TODAY.AZ / Arts & Entertainment

BAFTA Film awards winners announced

22 February 2010 [19:15] - TODAY.AZ
British cinema's annual gathering of the great and the good (or Goode, if you were on A Single Man's aisle) was the story of two films at The Royal Opera House. Avatar and The Hurt Locker each featured in eight categories, including Best Film and Best Director, while British hopes rested with An Education and its terrific, star-making turn from Carey Mulligan (one half of the terrifyingly-monikered 'Carbeouf' with new squeeze Shia LaBeouf).

It was The Hurt Locker, though, that stole the night, winning Best Film and Best Director, while all but sweeping the technical categories. Colin Firth and Carey Mulligan, meanwhile, took full advantage of being on home turf to win Best Actor and Best Actress, respectively, for A Single Man and An Education.

The first award of the night, Outstanding Debut, went to a very emotional Duncan Jones for Moon. Jones wiped away the tears to say, "It's taken me a long time to find out what I want to do with my life, but I've finally found what I really love." Amen to that, and well-deserved too. The award was won last year by Steve McQueen for Hunger and comes as belated recognition for a lo-fi sci-fi that blew our minds in 2009.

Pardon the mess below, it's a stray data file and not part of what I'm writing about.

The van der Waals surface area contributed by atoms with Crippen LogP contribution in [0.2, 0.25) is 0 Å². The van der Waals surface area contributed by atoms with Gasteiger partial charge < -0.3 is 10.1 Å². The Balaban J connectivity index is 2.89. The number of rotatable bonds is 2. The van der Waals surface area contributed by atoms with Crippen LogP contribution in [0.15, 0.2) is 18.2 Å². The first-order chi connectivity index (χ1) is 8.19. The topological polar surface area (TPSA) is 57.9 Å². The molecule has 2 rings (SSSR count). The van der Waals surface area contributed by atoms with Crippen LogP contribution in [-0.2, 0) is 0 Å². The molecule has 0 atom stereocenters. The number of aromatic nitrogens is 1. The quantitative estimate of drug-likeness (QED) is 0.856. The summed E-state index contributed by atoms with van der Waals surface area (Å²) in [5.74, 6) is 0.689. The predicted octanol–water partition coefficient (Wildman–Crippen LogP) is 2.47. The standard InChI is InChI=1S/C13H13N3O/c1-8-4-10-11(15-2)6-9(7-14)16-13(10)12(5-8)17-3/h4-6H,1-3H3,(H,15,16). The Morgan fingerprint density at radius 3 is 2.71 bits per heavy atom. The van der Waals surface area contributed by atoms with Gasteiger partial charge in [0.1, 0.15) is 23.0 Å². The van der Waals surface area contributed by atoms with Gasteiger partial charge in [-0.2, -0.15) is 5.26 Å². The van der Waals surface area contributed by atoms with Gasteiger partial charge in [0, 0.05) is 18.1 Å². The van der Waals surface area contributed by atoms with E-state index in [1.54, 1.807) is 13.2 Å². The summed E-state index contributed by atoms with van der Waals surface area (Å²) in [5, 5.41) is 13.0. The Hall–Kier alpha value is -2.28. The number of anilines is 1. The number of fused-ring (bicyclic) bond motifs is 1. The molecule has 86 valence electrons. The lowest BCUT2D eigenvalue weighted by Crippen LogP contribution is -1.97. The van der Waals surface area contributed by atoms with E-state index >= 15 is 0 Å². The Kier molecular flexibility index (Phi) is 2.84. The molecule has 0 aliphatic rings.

Following on from Jones came a host of technical awards, including Sound (winner: The Hurt Locker), Editing (The Hurt Locker) and Cinematography (yup, you guess it). Avatar picked up its only wins for - no surprises here - Special Visual Effects and Production Design.

No surprises in the Best Supporting Actor category, either.  Christoph Waltz, er, waltzed off with that one for Inglourious Basterds' Col. Hans Landa, humbly thanking Quentin Tarantino on his way.

Best Supporting Actress, meanwhile, went to Mo'Nique for her bruising and brutal portrayal of Precious' mum/battle-axe, Mary. Accepting in her absence, director Lee Daniels wryly expressed relief that Mo'Nique hadn't faced too much category competition from The Hurt Locker.

The patriot's category of choice, Best British Film, was collected by Fish Tank, something of a turn-up considering the buzz surrounding An Education.

The Orange Rising Star award, as voted for by Twilight fans members of the public, was picked up by the ever-bashful Kristen Stewart who thanked loyal Twi-hards for their "loyalty and attentiveness". Probably more (a) than (b), though.

The gala evening finished on a note of genuine surprise, when Kathryn Bigelow's The Hurt Locker took Best Film, once again beating off the big blue. Bigelow, Mark Boal and the Lockerites all looked suitably shocked, as the expectation in some quarters had been that Avatar would take the prize.

Now, whether or not this has any bearing on the Oscars is hard to say: we'd still put money on Avatar winning Best Picture there, especially as voting for the Oscars has closed, and won't be directly affected by the BAFTAs, but a race that seemed to be a foregone conclusion has now been blown wide open.

The night's main prizes went to:

The Hurt Locker

Fish Tank

Colin Firth, A Single Man

Carey Mulligan, An Education

Christoph Waltz, Inglourious Basterds

Mo'nique, Precious: Based On The Novel Push By Sapphire

The Hurt Locker, Kathryn Bigelow

Duncan Jones, Moon (Director)

/Empire Online/

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